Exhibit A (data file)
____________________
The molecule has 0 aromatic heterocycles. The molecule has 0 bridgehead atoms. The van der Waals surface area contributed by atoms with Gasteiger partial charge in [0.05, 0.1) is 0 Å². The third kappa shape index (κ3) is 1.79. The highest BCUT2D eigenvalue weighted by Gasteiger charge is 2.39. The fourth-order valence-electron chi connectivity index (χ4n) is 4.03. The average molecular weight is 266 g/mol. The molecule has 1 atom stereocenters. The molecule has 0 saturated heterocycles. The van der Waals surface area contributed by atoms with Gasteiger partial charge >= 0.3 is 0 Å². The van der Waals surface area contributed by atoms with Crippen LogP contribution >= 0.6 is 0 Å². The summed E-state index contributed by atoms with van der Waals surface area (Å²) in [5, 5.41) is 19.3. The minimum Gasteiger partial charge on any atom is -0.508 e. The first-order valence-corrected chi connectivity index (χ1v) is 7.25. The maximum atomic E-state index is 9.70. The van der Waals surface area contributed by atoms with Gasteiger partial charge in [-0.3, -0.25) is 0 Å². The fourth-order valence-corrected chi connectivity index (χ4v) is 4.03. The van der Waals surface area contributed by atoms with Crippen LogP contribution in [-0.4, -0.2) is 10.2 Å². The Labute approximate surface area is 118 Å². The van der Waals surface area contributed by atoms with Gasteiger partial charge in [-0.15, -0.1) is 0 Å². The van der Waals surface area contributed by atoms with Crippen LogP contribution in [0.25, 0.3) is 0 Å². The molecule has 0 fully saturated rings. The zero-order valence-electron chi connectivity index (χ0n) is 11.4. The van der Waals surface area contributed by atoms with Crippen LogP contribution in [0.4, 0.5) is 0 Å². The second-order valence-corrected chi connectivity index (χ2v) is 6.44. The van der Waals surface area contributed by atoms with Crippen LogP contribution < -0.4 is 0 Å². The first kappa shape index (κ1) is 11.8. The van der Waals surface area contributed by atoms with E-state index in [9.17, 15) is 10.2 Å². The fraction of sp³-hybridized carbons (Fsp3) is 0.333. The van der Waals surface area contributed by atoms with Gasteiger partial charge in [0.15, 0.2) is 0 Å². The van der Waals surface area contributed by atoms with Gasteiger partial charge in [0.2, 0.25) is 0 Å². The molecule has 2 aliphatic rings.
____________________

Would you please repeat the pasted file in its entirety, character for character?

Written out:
The molecule has 0 aromatic heterocycles. The molecule has 0 bridgehead atoms. The van der Waals surface area contributed by atoms with Gasteiger partial charge in [0.05, 0.1) is 0 Å². The third kappa shape index (κ3) is 1.79. The highest BCUT2D eigenvalue weighted by Gasteiger charge is 2.39. The fourth-order valence-electron chi connectivity index (χ4n) is 4.03. The average molecular weight is 266 g/mol. The molecule has 1 atom stereocenters. The molecule has 0 saturated heterocycles. The van der Waals surface area contributed by atoms with Gasteiger partial charge >= 0.3 is 0 Å². The van der Waals surface area contributed by atoms with Crippen LogP contribution >= 0.6 is 0 Å². The summed E-state index contributed by atoms with van der Waals surface area (Å²) in [5, 5.41) is 19.3. The minimum Gasteiger partial charge on any atom is -0.508 e. The first-order valence-corrected chi connectivity index (χ1v) is 7.25. The maximum atomic E-state index is 9.70. The van der Waals surface area contributed by atoms with Gasteiger partial charge in [-0.3, -0.25) is 0 Å². The fourth-order valence-corrected chi connectivity index (χ4v) is 4.03. The van der Waals surface area contributed by atoms with Crippen LogP contribution in [-0.4, -0.2) is 10.2 Å². The Labute approximate surface area is 118 Å². The van der Waals surface area contributed by atoms with Gasteiger partial charge in [-0.15, -0.1) is 0 Å². The van der Waals surface area contributed by atoms with Crippen LogP contribution in [0.25, 0.3) is 0 Å². The molecule has 0 fully saturated rings. The zero-order valence-electron chi connectivity index (χ0n) is 11.4. The van der Waals surface area contributed by atoms with Crippen LogP contribution in [0.4, 0.5) is 0 Å². The second-order valence-corrected chi connectivity index (χ2v) is 6.44. The van der Waals surface area contributed by atoms with Crippen LogP contribution < -0.4 is 0 Å². The first kappa shape index (κ1) is 11.8. The van der Waals surface area contributed by atoms with E-state index in [9.17, 15) is 10.2 Å². The fraction of sp³-hybridized carbons (Fsp3) is 0.333. The van der Waals surface area contributed by atoms with Gasteiger partial charge in [0.15, 0.2) is 0 Å². The van der Waals surface area contributed by atoms with Gasteiger partial charge in [0.2, 0.25) is 0 Å². The molecule has 2 aliphatic rings.